WHEN people think of pineapples, a sweet and tangy fruit comes to mind.
What many do not realise however is the time-consuming effort taken by pineapple farmers to determine the optimal ripeness of the fruit for harvesting.
Most farmers have to wait around six to 12 months for the pineapple to ripen as the conventional methods of determining the ripeness of a pineapple depend on its colour, size, aroma and how it “sounds” when tapped.
But three students from Universiti Tun Hussein Onn Malaysia in Johor have created a handheld sensing device that can assist pineapple farmers in evaluating optimal levels of ripeness of the fruit for harvesting – without resorting to poking or prodding.
Calling themselves Team Pine, the students leveraged on a combination of technologies such as optical sensing, machine learning and Internet of Things to perform the Brix test (a common method of determining quality of fruits) on pineapples.
The team then went on to become the champion at Microsoft’s Imagine Cup Asia Pacific Regional Finals.
What made Team Pine’s victory even sweeter was that their passion for pineapples goes beyond just helping farmers make a better living; they set out to help Malaysia meet the United Nation’s Sustainable Development Goal #12 – responsible consumption.
Malaysia’s STEM initiative
Most technical problems can be solved with the application of Science, Technology, Engineering and Mathematics (STEM). Just like how Team Pine drew together technologies from different STEM disciplines, virtually all solutions require the combination of insights and application from the science spectrum.
But most importantly is having the people behind the technologies with the foresight and interest to connect the dots and innovate.
This is the vision of the STEM initiative in Malaysia. The initiative is ultimately tasked with providing a pipeline of students that will eventually fill the one million new STEM careers that Malaysia will need by 2020. These jobs include doctors and technicians as well as careers of the Industrial Revolution 4.0, such as data scientists and programmers.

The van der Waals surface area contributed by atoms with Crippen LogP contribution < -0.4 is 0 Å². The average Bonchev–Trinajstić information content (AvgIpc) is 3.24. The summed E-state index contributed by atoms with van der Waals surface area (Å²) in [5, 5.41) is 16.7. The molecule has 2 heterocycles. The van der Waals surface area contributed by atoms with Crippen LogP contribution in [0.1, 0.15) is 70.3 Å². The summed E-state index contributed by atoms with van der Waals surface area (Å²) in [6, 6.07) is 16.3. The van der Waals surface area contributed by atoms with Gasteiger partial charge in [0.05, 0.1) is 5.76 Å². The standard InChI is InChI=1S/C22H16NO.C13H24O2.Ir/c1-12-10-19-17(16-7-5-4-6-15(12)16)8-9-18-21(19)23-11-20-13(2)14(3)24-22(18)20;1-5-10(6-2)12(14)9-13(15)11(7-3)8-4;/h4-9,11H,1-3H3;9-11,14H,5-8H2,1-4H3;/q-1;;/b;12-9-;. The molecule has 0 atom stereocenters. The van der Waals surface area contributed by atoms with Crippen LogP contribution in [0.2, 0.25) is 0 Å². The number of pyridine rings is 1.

According to the Malaysia 2018/2019 Salary Guide by Kelly Services & Capita Global, fresh STEM graduates with minimal work experience can expect upwards of RM3,900 as an automation engineer or even RM5,200 as a Java developer.
The initiative looks at more ambitious targets beyond raising a generation of future innovators and technopreneurs; it seeks to create a tide that lifts all boats and inculcate a STEM mindset in every Malaysian student.
The Education Ministry also believes that a core of STEM literacy and the values and approaches from a STEM education are integral in life and career, even outside of STEM.
For instance, the scientific method of generating and validating hypotheses is the foundation of the management consulting practice up to this day.
This goal of embedding STEM knowledge and skills in all students is best reflected in a prominent global movement that Malaysia is part of – STEMforALL. It represents the philosophy that a STEM education is relevant and beneficial to all, regardless of gender, socio-economic status or even ability.
Lack of STEM uptake
Behind all the good intentions of the wonders and future in STEM lies a massive challenge that countries around the world face – globally fewer children are interested in STEM.
In the United States for example, it is estimated that the country will face a shortage of more than 2.2 million STEM workers while the United Kingdom is currently experiencing a 40,000 shortfall in STEM graduates across the country – costing the country’s economy an estimated £63bil a year in lost GDP.